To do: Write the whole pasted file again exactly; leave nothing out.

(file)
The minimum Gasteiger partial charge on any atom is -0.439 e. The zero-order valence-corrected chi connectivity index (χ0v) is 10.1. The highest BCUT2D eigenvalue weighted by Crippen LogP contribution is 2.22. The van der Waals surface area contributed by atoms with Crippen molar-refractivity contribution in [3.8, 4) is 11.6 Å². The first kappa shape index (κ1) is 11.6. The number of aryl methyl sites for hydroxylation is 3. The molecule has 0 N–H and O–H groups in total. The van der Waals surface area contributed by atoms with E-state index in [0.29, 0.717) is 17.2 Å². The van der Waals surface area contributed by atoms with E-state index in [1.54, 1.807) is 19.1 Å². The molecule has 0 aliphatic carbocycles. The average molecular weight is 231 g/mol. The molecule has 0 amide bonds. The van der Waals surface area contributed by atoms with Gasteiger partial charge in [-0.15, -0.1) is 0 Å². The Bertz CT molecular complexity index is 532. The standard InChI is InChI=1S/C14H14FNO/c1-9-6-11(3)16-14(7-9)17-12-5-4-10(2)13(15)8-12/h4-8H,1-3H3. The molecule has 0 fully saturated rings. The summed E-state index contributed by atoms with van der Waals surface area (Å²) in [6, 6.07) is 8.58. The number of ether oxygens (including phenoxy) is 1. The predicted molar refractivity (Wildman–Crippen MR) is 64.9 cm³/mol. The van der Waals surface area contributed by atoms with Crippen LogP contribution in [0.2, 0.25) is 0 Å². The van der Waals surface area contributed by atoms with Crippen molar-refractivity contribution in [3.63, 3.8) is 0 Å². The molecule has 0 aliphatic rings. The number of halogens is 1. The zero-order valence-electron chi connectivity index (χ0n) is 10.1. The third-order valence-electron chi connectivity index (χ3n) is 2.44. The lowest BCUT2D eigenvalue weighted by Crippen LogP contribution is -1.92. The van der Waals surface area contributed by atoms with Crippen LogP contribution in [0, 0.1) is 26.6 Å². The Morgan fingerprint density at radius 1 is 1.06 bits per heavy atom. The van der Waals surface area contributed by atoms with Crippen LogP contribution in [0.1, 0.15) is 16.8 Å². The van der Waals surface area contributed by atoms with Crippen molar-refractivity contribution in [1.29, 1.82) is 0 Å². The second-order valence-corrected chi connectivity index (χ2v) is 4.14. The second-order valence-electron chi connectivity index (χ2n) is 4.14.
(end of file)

The minimum Gasteiger partial charge on any atom is -0.439 e. The zero-order valence-corrected chi connectivity index (χ0v) is 10.1. The highest BCUT2D eigenvalue weighted by Crippen LogP contribution is 2.22. The van der Waals surface area contributed by atoms with Crippen molar-refractivity contribution in [3.8, 4) is 11.6 Å². The first kappa shape index (κ1) is 11.6. The number of aryl methyl sites for hydroxylation is 3. The molecule has 0 N–H and O–H groups in total. The van der Waals surface area contributed by atoms with E-state index in [0.29, 0.717) is 17.2 Å². The van der Waals surface area contributed by atoms with E-state index in [1.54, 1.807) is 19.1 Å². The molecule has 0 aliphatic carbocycles. The average molecular weight is 231 g/mol. The molecule has 0 amide bonds. The van der Waals surface area contributed by atoms with Gasteiger partial charge in [-0.15, -0.1) is 0 Å². The Bertz CT molecular complexity index is 532. The standard InChI is InChI=1S/C14H14FNO/c1-9-6-11(3)16-14(7-9)17-12-5-4-10(2)13(15)8-12/h4-8H,1-3H3. The molecule has 0 fully saturated rings. The summed E-state index contributed by atoms with van der Waals surface area (Å²) in [6, 6.07) is 8.58. The number of ether oxygens (including phenoxy) is 1. The predicted molar refractivity (Wildman–Crippen MR) is 64.9 cm³/mol. The van der Waals surface area contributed by atoms with Crippen LogP contribution in [0.2, 0.25) is 0 Å². The van der Waals surface area contributed by atoms with Crippen molar-refractivity contribution in [3.63, 3.8) is 0 Å². The molecule has 0 aliphatic rings. The number of halogens is 1. The zero-order valence-electron chi connectivity index (χ0n) is 10.1. The third-order valence-electron chi connectivity index (χ3n) is 2.44. The lowest BCUT2D eigenvalue weighted by Crippen LogP contribution is -1.92. The van der Waals surface area contributed by atoms with Crippen LogP contribution in [0, 0.1) is 26.6 Å². The Morgan fingerprint density at radius 1 is 1.06 bits per heavy atom. The van der Waals surface area contributed by atoms with Crippen LogP contribution in [0.1, 0.15) is 16.8 Å². The van der Waals surface area contributed by atoms with Crippen molar-refractivity contribution in [1.29, 1.82) is 0 Å². The second-order valence-corrected chi connectivity index (χ2v) is 4.14. The second-order valence-electron chi connectivity index (χ2n) is 4.14.